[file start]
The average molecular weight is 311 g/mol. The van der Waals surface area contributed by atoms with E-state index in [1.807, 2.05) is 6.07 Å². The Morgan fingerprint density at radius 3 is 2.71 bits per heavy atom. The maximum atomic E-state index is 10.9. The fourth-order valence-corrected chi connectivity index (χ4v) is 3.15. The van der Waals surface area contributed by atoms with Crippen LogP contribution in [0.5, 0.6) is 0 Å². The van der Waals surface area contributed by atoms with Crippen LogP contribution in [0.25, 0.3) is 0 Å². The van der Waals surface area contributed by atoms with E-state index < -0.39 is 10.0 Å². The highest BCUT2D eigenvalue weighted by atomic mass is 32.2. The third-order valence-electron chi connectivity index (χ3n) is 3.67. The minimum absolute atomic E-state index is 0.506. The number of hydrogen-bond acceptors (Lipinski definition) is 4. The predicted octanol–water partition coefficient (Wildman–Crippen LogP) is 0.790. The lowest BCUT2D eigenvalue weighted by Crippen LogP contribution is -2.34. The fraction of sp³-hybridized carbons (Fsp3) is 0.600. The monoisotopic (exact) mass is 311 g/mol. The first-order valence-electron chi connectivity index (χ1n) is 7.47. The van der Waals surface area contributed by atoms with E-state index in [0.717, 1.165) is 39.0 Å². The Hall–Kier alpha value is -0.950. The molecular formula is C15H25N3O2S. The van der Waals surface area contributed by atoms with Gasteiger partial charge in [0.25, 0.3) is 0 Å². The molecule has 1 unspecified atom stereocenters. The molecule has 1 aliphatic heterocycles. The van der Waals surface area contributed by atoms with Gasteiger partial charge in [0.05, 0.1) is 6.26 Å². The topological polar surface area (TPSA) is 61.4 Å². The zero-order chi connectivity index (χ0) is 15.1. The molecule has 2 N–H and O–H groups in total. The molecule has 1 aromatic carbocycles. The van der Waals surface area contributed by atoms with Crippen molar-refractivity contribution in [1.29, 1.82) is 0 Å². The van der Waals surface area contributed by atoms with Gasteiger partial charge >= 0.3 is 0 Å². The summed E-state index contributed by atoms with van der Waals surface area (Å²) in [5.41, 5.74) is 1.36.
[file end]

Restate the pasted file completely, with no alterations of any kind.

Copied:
The average molecular weight is 311 g/mol. The van der Waals surface area contributed by atoms with E-state index in [1.807, 2.05) is 6.07 Å². The Morgan fingerprint density at radius 3 is 2.71 bits per heavy atom. The maximum atomic E-state index is 10.9. The fourth-order valence-corrected chi connectivity index (χ4v) is 3.15. The van der Waals surface area contributed by atoms with Crippen LogP contribution in [0.5, 0.6) is 0 Å². The van der Waals surface area contributed by atoms with Crippen LogP contribution in [0.25, 0.3) is 0 Å². The van der Waals surface area contributed by atoms with E-state index < -0.39 is 10.0 Å². The highest BCUT2D eigenvalue weighted by atomic mass is 32.2. The third-order valence-electron chi connectivity index (χ3n) is 3.67. The minimum absolute atomic E-state index is 0.506. The number of hydrogen-bond acceptors (Lipinski definition) is 4. The predicted octanol–water partition coefficient (Wildman–Crippen LogP) is 0.790. The lowest BCUT2D eigenvalue weighted by Crippen LogP contribution is -2.34. The fraction of sp³-hybridized carbons (Fsp3) is 0.600. The monoisotopic (exact) mass is 311 g/mol. The first-order valence-electron chi connectivity index (χ1n) is 7.47. The van der Waals surface area contributed by atoms with E-state index in [0.717, 1.165) is 39.0 Å². The Hall–Kier alpha value is -0.950. The molecular formula is C15H25N3O2S. The van der Waals surface area contributed by atoms with Gasteiger partial charge in [0.25, 0.3) is 0 Å². The molecule has 1 unspecified atom stereocenters. The molecule has 1 aliphatic heterocycles. The van der Waals surface area contributed by atoms with Gasteiger partial charge in [0.05, 0.1) is 6.26 Å². The topological polar surface area (TPSA) is 61.4 Å². The zero-order chi connectivity index (χ0) is 15.1. The molecule has 2 N–H and O–H groups in total. The molecule has 1 aromatic carbocycles. The van der Waals surface area contributed by atoms with Crippen molar-refractivity contribution in [1.29, 1.82) is 0 Å². The van der Waals surface area contributed by atoms with Gasteiger partial charge >= 0.3 is 0 Å². The summed E-state index contributed by atoms with van der Waals surface area (Å²) in [5.41, 5.74) is 1.36.